Digging into the community's own history

Digging into the community's own history
More than 40 citizens of Schenefeld took part in the  campaign in May. Photo: Jan Steffen, Cluster ROOTS

How old is the municipality of Schenefeld in the district of Steinburg in Schleswig-Holstein, Germany? This is the question that more than 40 Schenefeld citizens addressed last weekend (20-21 May 2022). On Friday and Saturday, they carried out 15 archaeological testpit excavations all over the area of Schenefeld. They were supported by scientists from the Leibniz Institute for Science and Mathematics Education (IPN), the Centre for Baltic and Scandinavian Archaeology (ZBSA), the Archaeological Museum Schloss Gottorf (MfA), the Schleswig-Holstein State Archaeological Office (ALSH) and the Kiel Cluster of Excellence ROOTS. 

"Such a joint archaeological project between science on the one hand and citizens on the other is unique in Germany so far," explains Professor Claus von Carnap-Bornheim. He initiated the project together with the State Archaeological Office. "In England, such citizen excavations have been common for a long time. We were inspired by colleagues there," he says. 

Schenefeld is an ideal location for the pilot project, emphasises von Carnap-Bornheim. In 2008, the State Archaeological Office discovered traces of two pit houses near the Bonifatius Church in Schenefeld. They could be dated to the 9th century AD and are indications of one of the longest settlement continuities in Schleswig-Holstein.

"In order to find out more about the structures and dimensions of an early settlement, one would have to carry out large-scale excavations around the church. Of course, this is not possible in the town centre," explains Ilka Rau from the ZBSA. The alternative is many small search excavations at precisely selected points around the church. 

In December 2021, the first information meeting took place with Schenefeld's mayor Johann Hansen, who was immediately enthusiastic. After the municipal council was also brought on board, the scientists determined the exact locations of the testpit excavations and recruited Schenefeld residents who wanted to become archaeologists themselves. They found great support also from Reinhard Heesch from Schenefeld, who has an excellent knowledge of Schenefeld history and archaeology. 

Last Friday morning, the campaign began with a visit of the archaeo:laboratory of the Kiel Science Factory at the community school in Schenefeld. Under the guidance of Dr. Katrin Schöps from the IPN and student assistants, a 6th and a 7th grade class alternately experienced archaeological theory and practice with three search excavations of their own.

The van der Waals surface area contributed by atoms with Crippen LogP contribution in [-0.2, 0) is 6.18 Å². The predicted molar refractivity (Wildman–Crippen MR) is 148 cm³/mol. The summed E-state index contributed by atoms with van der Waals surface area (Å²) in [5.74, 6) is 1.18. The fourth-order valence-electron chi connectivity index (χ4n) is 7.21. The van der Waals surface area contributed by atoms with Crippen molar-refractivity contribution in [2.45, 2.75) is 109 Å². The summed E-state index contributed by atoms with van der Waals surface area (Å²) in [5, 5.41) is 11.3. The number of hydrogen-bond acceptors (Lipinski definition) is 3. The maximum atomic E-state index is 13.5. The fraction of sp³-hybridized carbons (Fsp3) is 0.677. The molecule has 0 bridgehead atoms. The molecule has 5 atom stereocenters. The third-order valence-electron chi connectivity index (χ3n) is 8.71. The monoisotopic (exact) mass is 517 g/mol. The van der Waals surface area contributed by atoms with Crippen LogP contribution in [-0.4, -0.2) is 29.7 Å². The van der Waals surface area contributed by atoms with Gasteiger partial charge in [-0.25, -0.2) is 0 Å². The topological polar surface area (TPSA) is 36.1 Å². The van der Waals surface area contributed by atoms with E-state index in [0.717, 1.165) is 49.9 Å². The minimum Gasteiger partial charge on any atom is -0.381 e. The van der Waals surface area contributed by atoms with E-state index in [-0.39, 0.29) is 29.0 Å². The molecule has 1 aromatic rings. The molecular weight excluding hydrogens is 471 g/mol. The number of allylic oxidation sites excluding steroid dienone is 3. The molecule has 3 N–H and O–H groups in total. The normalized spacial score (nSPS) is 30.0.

The teams of volunteers started work on Friday afternoon. Despite heavy rain showers on Saturday morning, everyone was enthusiastic. The results of the two-day excavation were impressive: from modern heating covers to Early Modern potsherds and Stone Age flakes, a large number of finds were discovered. Among them were two medieval shards that could possibly support the thesis of settlement in the 8th or 9th century. "Of course, we now have to examine and date all the finds precisely before we can make detailed statements," Ilka Rau emphasises, "as soon as there are results, our volunteers will find out first."

On 10 and 11 June, further testpit excavations will be carried out in Schenefeld. The experiences from both dates will also be incorporated into further search excavations with citizens in the future. "We ask the volunteers about their experiences and evaluate the answers scientifically. In this way, we learn how we can better involve citizens in archaeology in the future," says Dr Katrin Schöps. "In any case, the atmosphere in Schenefeld was great and we thank Schenefeld very much for the great cooperation," Claus von Carnap-Bornheim emphasised at the end of the event. 

Digging into the community's own history
Ulrich Baschke, volunteer from Schenefeld, works on one of the testpits. Photo:  Jan Steffen, Cluster ROOTS

Digging into the community's own history
Ulrich Baschke, Freiwilliger aus Schenefeld: „Ich bin alter Schenefelder, und wohne hier schon das ganze Leben. Das hier ist unsere Ortsgeschichte.“ Foto Jan Steffen, Cluster Roots
Marei Küppers, Knut Küppers and Marlon Dohrmann found medieval sherds in their testpit. Photo: Jan Steffen, Cluster ROOTS


Digging into the community's own history
Success for the volunteer archaeologists from Schenefeld. Photo: Jan Steffen, Cluster ROOTS


Fieldwork + Activities


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